Chlamydia trachomatis and Neisseria gonorrhoeae prevalence and coinfection in adolescents entering selected US juvenile detention centers, 1997-2002

Sex Transm Dis. 2005 Apr;32(4):255-9. doi: 10.1097/01.olq.0000158496.00315.04.


Background: Juvenile detention centers offer public health practitioners an opportunity to gain access to large numbers of adolescents at risk for chlamydia and gonorrhea.

Goal: To describe the prevalence and coinfection of chlamydia and gonorrhea among adolescents in 14 US juvenile detention centers from 1997 to 2002.

Study: We calculated the prevalence of chlamydia and gonorrhea in males and females, stratified by race/ethnicity, age group, and site. We also calculated the proportion of adolescents with chlamydia that were coinfected with gonorrhea and the proportion of those with gonorrhea that were coinfected with chlamydia.

Results: The prevalence of chlamydia was 15.6% in 33,619 females and 5.9% in 98,296 males; gonorrhea prevalence was 5.1% in females and 1.3% in males. Of females with gonorrhea, 54% were coinfected with chlamydia, and 51% of males with gonorrhea were coinfected with chlamydia.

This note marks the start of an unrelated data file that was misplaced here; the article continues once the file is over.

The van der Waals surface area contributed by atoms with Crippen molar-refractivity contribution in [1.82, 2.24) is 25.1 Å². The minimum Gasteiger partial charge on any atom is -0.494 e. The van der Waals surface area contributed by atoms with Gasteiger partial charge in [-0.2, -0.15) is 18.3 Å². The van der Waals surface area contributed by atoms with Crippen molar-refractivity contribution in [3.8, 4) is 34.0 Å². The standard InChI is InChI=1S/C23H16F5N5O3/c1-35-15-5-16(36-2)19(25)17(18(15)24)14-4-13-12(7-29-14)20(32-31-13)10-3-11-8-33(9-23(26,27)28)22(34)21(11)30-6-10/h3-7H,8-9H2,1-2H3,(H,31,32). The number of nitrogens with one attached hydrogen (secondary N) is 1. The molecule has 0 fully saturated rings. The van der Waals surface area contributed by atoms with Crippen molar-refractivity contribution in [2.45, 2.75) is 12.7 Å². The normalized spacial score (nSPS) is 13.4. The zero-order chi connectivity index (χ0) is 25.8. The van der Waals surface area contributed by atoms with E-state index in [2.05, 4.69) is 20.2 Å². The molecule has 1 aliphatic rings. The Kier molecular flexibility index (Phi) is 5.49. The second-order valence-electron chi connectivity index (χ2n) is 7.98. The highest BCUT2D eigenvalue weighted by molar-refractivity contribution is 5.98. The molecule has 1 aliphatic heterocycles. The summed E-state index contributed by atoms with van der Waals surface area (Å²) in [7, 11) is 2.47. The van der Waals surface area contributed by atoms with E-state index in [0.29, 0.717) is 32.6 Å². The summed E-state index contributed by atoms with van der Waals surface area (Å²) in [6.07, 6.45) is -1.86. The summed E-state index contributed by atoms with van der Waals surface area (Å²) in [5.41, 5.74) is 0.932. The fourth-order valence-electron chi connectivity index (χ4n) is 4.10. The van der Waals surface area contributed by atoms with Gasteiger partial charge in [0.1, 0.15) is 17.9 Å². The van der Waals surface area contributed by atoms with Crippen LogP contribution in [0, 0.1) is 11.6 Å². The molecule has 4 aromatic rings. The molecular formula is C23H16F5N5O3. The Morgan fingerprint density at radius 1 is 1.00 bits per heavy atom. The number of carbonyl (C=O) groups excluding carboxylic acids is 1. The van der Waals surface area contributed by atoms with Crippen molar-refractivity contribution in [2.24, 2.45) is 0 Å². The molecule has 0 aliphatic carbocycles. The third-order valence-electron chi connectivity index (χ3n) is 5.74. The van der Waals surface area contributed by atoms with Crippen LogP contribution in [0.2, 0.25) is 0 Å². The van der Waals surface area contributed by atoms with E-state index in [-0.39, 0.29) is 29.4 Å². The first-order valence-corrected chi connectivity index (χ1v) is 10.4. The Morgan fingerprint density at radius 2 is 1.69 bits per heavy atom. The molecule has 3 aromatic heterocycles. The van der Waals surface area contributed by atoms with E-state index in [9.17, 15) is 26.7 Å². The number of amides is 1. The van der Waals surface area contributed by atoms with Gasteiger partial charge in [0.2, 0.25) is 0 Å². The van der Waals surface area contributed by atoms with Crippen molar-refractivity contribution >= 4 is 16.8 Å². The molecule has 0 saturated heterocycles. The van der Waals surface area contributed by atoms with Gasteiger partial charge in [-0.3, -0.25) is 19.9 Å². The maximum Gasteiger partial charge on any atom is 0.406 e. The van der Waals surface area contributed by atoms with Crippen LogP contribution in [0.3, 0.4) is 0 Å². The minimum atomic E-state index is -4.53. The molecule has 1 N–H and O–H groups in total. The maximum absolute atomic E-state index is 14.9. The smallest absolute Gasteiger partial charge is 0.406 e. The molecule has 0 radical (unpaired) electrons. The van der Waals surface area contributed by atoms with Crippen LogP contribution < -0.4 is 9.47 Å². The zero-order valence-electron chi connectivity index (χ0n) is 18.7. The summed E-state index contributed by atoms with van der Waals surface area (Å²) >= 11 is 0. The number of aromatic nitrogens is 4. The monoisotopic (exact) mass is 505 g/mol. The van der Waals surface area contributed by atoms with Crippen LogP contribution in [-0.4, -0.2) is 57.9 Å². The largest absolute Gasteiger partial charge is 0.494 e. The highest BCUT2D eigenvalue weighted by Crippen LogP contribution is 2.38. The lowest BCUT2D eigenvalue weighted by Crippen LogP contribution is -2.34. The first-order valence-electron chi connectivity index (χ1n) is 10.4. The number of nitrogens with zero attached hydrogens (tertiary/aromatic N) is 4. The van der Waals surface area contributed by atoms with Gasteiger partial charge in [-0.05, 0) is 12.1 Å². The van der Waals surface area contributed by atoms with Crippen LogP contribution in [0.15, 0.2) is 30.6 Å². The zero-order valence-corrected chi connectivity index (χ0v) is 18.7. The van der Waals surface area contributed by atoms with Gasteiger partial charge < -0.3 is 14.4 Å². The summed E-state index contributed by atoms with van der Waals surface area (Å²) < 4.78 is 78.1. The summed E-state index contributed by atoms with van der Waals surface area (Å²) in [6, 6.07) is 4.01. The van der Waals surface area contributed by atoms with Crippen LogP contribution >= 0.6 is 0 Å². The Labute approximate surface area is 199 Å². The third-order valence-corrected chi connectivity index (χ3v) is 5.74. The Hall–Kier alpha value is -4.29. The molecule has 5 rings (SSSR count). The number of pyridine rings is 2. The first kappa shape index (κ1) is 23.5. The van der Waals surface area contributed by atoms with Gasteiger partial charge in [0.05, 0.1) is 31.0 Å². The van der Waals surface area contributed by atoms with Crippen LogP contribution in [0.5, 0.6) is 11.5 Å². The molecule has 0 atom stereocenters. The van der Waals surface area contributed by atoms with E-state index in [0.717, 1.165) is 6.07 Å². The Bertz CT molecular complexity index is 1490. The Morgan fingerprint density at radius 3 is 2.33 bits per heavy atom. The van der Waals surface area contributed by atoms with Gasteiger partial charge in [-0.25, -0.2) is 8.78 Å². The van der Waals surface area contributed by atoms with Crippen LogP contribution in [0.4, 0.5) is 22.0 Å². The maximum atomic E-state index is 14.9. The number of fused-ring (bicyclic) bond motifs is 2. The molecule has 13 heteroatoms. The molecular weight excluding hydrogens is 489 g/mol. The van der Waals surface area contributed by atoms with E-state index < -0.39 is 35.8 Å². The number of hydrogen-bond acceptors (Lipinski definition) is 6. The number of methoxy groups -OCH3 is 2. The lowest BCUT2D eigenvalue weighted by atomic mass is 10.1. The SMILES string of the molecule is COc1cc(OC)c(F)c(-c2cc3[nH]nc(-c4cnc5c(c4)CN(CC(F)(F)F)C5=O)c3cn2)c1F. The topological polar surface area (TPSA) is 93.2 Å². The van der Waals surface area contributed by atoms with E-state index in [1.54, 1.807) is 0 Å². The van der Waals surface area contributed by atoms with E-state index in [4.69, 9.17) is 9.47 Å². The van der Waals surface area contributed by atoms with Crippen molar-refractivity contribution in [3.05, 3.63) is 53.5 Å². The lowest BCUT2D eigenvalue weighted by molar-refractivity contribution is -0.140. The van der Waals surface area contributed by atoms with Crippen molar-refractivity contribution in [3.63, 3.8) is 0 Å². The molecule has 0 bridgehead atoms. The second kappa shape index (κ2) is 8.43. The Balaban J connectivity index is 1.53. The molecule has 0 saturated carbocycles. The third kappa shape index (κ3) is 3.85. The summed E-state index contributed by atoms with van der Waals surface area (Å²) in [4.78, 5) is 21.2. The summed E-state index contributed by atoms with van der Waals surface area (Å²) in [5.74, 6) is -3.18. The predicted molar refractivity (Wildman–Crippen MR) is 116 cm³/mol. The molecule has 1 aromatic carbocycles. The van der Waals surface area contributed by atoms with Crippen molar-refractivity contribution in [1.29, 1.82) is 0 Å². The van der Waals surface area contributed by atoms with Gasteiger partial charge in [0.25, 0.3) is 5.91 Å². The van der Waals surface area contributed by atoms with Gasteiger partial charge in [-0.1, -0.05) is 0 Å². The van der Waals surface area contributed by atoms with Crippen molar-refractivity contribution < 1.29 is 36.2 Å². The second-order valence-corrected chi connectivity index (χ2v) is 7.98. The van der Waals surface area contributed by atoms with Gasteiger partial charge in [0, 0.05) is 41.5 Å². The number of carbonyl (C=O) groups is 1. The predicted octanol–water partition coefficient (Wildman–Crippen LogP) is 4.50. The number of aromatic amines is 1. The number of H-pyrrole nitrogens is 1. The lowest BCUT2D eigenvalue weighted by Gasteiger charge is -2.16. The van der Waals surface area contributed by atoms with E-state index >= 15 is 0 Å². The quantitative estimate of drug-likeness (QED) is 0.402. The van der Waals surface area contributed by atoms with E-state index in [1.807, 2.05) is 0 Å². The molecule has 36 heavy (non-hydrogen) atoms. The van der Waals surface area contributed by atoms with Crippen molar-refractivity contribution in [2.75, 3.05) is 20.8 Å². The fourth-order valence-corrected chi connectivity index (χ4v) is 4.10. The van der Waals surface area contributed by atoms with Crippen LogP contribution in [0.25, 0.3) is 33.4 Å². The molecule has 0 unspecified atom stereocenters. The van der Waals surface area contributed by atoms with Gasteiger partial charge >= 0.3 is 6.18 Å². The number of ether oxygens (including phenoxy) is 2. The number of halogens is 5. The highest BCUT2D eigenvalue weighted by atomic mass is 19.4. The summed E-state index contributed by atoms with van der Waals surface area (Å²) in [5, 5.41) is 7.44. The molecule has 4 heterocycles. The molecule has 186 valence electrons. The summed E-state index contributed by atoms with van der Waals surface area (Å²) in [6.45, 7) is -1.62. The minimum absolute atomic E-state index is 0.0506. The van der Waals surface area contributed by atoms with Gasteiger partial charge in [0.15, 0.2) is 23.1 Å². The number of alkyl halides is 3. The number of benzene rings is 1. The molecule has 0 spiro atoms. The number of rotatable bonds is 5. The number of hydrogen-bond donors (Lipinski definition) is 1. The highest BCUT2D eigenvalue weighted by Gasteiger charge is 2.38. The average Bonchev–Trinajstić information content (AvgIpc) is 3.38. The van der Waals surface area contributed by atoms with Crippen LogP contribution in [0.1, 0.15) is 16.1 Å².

Conclusions: Chlamydia and gonorrhea prevalence was very high in females in all project sites. In males, chlamydia prevalence was high in some areas; however, gonorrhea prevalence was substantially lower. These prevalence data justify screening for chlamydia and gonorrhea among female adolescents in juvenile detention centers nationally.

MeSH terms

  • Adolescent
  • Adolescent Behavior
  • California / epidemiology
  • Child
  • Chlamydia Infections / complications
  • Chlamydia Infections / epidemiology
  • Chlamydia Infections / prevention & control
  • Chlamydia trachomatis
  • Comorbidity
  • Female
  • Gonorrhea / complications
  • Gonorrhea / epidemiology
  • Gonorrhea / prevention & control
  • Humans
  • Juvenile Delinquency
  • Male
  • Mass Screening
  • Neisseria gonorrhoeae
  • Prevalence
  • Prisoners*
  • Sexually Transmitted Diseases / epidemiology*
  • Sexually Transmitted Diseases / etiology
  • Sexually Transmitted Diseases / prevention & control*